Source: Sanford Burnham Prebys Medical Discovery Institute
Testing may identify patients who benefit from early HER2 targeted therapy
A study led by scientists at Sanford Burnham Prebys Medical Discovery Institute has identified a tumor marker that may be used to predict which breast cancer patients will experience resistance to endocrine therapy. The research offers a new approach to selecting patients for therapy that targets HER2, a protein that promotes the growth of cancer cells, to help avoid disease relapse or progression of endocrine-sensitive disease.
The study was published in the journal Nature Communications.
Nearly 80% of breast tumors are estrogen receptor (ER)-positive. For decades, these tumors have been treated with anti-estrogen (endocrine) therapies to lower estrogen levels and help slow the cancer’s growth. About 20% of breast cancers are also HER2-positive at diagnosis, and these tumors tend to be more aggressive and fast-growing, as HER2 is a receptor that when active, promotes the rapid growth of breast cancer cells.
“We know there is a subset of patients who are initially diagnosed with ER-positive, HER2-negative breast tumors, but their tumors convert to HER2-positive after they receive endocrine therapy,” says Svasti Haricharan, Ph.D., assistant professor in the Aging, Cancer and Immuno-oncology Program at Sanford Burnham Prebys and senior author of the study. “Unfortunately, this unleashes the detrimental effects of HER2, and patients become resistant to endocrine therapy–resulting in relapse, metastasis and death.”
With conventional endocrine therapy being unhelpful for these patients, Haricharan’s team examined how two genes, MLH1 and PMS2, affect HER2 activity. These genes are part of a biological system to “fix” DNA errors–but they also play a critical role in suppressing HER2. When these genes are turned off, HER2 becomes activated as soon as patients receive standard care endocrine therapy.
“Fortunately, there are tests for MLH1 and PMS2 activity that are now done routinely for colorectal and endometrial cancers,” says Nindo Punturi, a research assistant in the Haricharan lab and first author of the paper. “If we were to transition these tests to newly diagnosed cases of breast cancer, we could identify patients who may benefit from early HER2 targeted treatment–essentially shutting the door to HER2 activity before it gets started.”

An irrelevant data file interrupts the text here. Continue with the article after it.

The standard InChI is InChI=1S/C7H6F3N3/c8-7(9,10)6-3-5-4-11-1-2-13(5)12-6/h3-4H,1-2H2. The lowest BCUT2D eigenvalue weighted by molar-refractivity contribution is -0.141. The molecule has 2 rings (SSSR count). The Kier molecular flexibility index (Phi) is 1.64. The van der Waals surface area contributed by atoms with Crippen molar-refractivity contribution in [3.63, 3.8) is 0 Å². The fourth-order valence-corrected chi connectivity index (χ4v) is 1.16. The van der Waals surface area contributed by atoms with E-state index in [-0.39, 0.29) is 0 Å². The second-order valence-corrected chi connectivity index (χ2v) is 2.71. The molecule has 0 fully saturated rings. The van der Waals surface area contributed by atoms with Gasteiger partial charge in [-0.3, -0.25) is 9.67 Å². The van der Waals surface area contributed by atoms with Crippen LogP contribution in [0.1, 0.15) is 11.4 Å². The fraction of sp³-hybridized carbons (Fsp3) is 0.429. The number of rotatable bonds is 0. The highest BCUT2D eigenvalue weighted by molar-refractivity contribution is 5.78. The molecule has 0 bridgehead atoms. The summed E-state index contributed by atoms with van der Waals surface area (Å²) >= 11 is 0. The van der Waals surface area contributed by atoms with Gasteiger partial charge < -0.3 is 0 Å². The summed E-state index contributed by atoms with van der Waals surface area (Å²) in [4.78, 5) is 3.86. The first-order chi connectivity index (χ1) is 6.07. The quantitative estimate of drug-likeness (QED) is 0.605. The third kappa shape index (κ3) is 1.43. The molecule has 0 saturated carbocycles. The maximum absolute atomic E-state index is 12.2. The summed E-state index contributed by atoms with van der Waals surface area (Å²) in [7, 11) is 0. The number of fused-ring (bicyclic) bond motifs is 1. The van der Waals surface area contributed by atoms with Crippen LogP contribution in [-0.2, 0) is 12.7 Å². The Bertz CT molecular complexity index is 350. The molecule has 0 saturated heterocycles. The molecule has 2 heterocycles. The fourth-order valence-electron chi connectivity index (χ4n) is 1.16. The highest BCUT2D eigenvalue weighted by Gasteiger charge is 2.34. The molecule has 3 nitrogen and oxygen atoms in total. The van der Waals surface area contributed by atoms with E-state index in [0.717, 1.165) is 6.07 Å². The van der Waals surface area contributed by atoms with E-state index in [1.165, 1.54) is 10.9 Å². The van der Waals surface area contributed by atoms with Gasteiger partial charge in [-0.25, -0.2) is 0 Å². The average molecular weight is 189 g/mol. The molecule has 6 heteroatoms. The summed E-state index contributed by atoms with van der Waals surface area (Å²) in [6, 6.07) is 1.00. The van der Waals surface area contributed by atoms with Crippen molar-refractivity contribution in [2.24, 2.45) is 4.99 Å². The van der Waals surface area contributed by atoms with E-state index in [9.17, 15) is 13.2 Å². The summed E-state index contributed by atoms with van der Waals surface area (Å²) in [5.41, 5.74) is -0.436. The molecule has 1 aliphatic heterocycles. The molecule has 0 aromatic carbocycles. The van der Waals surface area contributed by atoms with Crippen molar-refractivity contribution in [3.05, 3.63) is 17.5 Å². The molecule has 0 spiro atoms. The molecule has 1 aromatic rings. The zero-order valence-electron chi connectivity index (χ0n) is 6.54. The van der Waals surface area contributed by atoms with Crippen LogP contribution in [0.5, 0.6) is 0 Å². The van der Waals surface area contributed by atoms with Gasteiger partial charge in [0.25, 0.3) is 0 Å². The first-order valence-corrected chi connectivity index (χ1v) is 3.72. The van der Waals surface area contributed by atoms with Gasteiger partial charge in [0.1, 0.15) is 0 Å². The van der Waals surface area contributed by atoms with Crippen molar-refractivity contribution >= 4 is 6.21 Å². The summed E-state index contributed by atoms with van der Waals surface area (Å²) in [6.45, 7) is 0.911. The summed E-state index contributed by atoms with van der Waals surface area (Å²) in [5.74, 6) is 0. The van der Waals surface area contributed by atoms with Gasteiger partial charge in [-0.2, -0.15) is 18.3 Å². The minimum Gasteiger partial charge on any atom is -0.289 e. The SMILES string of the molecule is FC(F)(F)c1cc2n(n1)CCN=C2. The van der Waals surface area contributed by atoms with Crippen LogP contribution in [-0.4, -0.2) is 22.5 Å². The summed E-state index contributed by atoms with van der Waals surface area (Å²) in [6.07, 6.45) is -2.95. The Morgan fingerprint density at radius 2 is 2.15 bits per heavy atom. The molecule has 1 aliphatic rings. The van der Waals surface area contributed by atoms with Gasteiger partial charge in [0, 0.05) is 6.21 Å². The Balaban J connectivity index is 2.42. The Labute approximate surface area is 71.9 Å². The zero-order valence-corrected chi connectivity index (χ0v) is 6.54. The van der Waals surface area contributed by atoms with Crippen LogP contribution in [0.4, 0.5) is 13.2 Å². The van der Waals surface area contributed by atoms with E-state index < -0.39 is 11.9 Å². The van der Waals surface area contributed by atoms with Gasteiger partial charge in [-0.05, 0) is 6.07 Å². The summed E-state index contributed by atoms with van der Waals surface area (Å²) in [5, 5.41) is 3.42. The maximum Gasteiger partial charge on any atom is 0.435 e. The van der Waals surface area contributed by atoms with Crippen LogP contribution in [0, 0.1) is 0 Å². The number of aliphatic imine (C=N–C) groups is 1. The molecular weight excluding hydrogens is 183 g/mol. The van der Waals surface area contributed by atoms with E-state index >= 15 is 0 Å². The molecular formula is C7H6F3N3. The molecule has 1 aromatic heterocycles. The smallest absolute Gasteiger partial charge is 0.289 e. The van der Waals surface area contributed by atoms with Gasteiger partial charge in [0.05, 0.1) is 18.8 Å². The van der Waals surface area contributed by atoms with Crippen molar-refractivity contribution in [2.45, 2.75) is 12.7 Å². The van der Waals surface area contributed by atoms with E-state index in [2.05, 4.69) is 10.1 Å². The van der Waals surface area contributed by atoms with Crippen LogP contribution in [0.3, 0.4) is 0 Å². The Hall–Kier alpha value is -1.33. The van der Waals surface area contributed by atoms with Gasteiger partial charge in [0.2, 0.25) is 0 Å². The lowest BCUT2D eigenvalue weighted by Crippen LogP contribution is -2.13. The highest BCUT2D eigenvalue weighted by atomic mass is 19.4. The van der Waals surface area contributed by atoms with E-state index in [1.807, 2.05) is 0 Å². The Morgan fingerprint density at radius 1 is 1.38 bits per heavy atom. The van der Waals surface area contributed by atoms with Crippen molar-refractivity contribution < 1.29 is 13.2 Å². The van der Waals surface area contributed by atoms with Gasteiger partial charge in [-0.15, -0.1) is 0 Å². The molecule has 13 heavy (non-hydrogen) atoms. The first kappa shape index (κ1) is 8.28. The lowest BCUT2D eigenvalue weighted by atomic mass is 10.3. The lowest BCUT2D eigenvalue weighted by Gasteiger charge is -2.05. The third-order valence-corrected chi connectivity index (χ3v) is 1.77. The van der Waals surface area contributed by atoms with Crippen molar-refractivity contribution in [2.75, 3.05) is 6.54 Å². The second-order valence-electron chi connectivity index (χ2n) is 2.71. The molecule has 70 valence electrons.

The National Cancer Institute (NCI) estimates that 281,550 women in the U.S. will be diagnosed with breast cancer in 2021, and 43,600 women will eventually die from the disease. Some women whose MLH1 and PMS2 gene expression is low or absent may have an even greater risk of death.
“Our research efforts are all about getting the right treatments to the right people as soon as possible,” says Haricharan. “With so many excellent drugs at our disposal to treat breast cancer–including those that target HER2–it’s more a matter of selecting the available, appropriate drugs than searching for new ones. This research effort is an important step in that direction.”
Additional study authors include Nindo B. Punturi, Sinem Seker and Aloran Mazumder at Sanford Burnham Prebys; Vaishnavi Devarakonda, Rashi Kalra, Ching-Hui Chen, Matthew J. Ellis and Shyam M. Kavuri at Baylor College of Medicine in Houston; and Shunqiang Li and Tina Primeau at Washington University in St. Louis.
The study’s DOI is 10.1038/s41467-021-23271-0.
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